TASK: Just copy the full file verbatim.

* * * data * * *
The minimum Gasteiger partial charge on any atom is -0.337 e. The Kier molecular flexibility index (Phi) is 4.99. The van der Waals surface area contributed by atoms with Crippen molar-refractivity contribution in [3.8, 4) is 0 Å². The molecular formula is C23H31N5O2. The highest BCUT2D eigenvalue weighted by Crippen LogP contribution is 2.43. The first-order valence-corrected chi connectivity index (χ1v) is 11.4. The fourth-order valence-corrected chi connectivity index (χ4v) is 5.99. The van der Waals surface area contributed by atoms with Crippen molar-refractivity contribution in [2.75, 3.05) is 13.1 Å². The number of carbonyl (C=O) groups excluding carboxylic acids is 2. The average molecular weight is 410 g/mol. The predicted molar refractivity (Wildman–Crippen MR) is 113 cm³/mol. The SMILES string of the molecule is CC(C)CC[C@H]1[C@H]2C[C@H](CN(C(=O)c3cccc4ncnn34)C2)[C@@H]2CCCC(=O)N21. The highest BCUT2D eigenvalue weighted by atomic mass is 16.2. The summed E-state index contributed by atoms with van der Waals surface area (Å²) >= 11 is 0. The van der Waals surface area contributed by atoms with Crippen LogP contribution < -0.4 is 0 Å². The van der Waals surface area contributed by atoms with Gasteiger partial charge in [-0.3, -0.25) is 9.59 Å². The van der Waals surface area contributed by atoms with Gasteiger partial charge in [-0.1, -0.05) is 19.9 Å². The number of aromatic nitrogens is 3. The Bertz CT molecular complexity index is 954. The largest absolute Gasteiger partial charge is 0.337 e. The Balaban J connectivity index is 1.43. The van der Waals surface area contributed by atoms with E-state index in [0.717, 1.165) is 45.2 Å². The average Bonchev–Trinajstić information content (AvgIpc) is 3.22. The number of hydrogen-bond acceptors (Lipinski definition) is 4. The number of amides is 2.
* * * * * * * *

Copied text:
The minimum Gasteiger partial charge on any atom is -0.337 e. The Kier molecular flexibility index (Phi) is 4.99. The van der Waals surface area contributed by atoms with Crippen molar-refractivity contribution in [3.8, 4) is 0 Å². The molecular formula is C23H31N5O2. The highest BCUT2D eigenvalue weighted by Crippen LogP contribution is 2.43. The first-order valence-corrected chi connectivity index (χ1v) is 11.4. The fourth-order valence-corrected chi connectivity index (χ4v) is 5.99. The van der Waals surface area contributed by atoms with Crippen molar-refractivity contribution in [2.75, 3.05) is 13.1 Å². The number of carbonyl (C=O) groups excluding carboxylic acids is 2. The average molecular weight is 410 g/mol. The predicted molar refractivity (Wildman–Crippen MR) is 113 cm³/mol. The SMILES string of the molecule is CC(C)CC[C@H]1[C@H]2C[C@H](CN(C(=O)c3cccc4ncnn34)C2)[C@@H]2CCCC(=O)N21. The highest BCUT2D eigenvalue weighted by atomic mass is 16.2. The summed E-state index contributed by atoms with van der Waals surface area (Å²) >= 11 is 0. The van der Waals surface area contributed by atoms with Crippen LogP contribution < -0.4 is 0 Å². The van der Waals surface area contributed by atoms with Gasteiger partial charge in [-0.3, -0.25) is 9.59 Å². The van der Waals surface area contributed by atoms with Gasteiger partial charge in [-0.1, -0.05) is 19.9 Å². The number of aromatic nitrogens is 3. The Bertz CT molecular complexity index is 954. The largest absolute Gasteiger partial charge is 0.337 e. The Balaban J connectivity index is 1.43. The van der Waals surface area contributed by atoms with E-state index in [0.717, 1.165) is 45.2 Å². The average Bonchev–Trinajstić information content (AvgIpc) is 3.22. The number of hydrogen-bond acceptors (Lipinski definition) is 4. The number of amides is 2.